make -j$(nproc)
# This step might fail with this error: "Solving environment: failed"
# If that happens, run it a second time and it will work(!)
make -j$(nproc)
# This step takes about 30 minutes
sudo make install

If you look in ‘/opt/pdks/share/‘, you’ll see 2x PDK folders: ‘sky130A‘ and ‘sky130B‘. The ‘sky130B‘ folder is newer (from open_pdks version 1.0.269) and includes support for ReRAM (a non-volatile RAM).

You can make the ‘sky130B‘ PDK available to Magic VLSI like this:

sudo ln -s /opt/pdks/share/pdk/sky130B/* /opt/magic-8.3/lib/magic/sys

And you can also set Magic’s default configuration file to use the SKY130B settings, like this:

printf '\n# Add Skywater PDK magic configuration\nexport SKY130B=opt/pdks/share/pdk/sky130B\n' >> ~/.bashrc
cp /opt/pdks/share/pdk/sky130B/ ~/.magicrc

Last step; clean away unused install files:

make veryclean

Optional Step: Explore the Cell Library

You can explore the libraries in Magic now. There are several to choose from and they are named like alphabet soup. The page that describes what the letters mean is here.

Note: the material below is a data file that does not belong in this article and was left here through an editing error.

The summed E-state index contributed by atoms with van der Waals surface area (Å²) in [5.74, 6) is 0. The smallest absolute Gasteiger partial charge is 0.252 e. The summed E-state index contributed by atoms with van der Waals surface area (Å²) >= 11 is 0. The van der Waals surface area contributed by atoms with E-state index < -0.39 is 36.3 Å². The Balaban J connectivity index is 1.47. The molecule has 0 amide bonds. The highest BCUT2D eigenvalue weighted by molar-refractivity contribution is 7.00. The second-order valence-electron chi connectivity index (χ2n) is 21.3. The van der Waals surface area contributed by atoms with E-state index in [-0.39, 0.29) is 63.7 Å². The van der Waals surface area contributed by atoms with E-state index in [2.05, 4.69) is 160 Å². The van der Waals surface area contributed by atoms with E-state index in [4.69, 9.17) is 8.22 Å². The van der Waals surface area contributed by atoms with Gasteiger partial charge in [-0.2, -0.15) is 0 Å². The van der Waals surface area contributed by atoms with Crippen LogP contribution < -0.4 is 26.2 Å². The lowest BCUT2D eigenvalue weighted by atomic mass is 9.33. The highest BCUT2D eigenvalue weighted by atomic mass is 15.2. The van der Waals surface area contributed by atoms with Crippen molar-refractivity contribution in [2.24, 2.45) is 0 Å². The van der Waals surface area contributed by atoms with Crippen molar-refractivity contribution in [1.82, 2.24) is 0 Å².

Launch magic and point it to the ‘sky130A’ PDK:

magic -T sky130B

When Magic opens, you have 2 blank windows.

In the top, big one, choose File -> Read GDS, then navigate to ‘/opt/pdks/share/pdk/sky130B/libs.ref/gds/sky130_fd_sc_hd‘ and choose the ‘sky130_fd_sc_hd.gds‘ file.

Loading A Standard Cell Library

Display the cell manager with ‘Options -> Cell Manager’.

Scroll through the list of cell types, pick one, then click ‘Load’ to see it.

Standard Cell Selected And Loaded

If you left-click on a track, then move the mouse a bit and right-click to make a rectangular selection area, you can repeatedly press ‘S’ to cycle through connected circuit elements.

Exit without saving by typing ‘q’ into the console, or selecting ‘File -> Quit’.

Step 6: Add VHDL to Yosys

If you want to add VHDL parsing to Yosys. Prerequisites are to install ‘gnat‘, then compile ‘ghdl‘.

sudo apt install -y gnat
cd ~/Work/vlsi/tools && git clone && cd ghdl
./configure --prefix=/usr/local
sudo make install

Install the ghdl-yosys-plugin: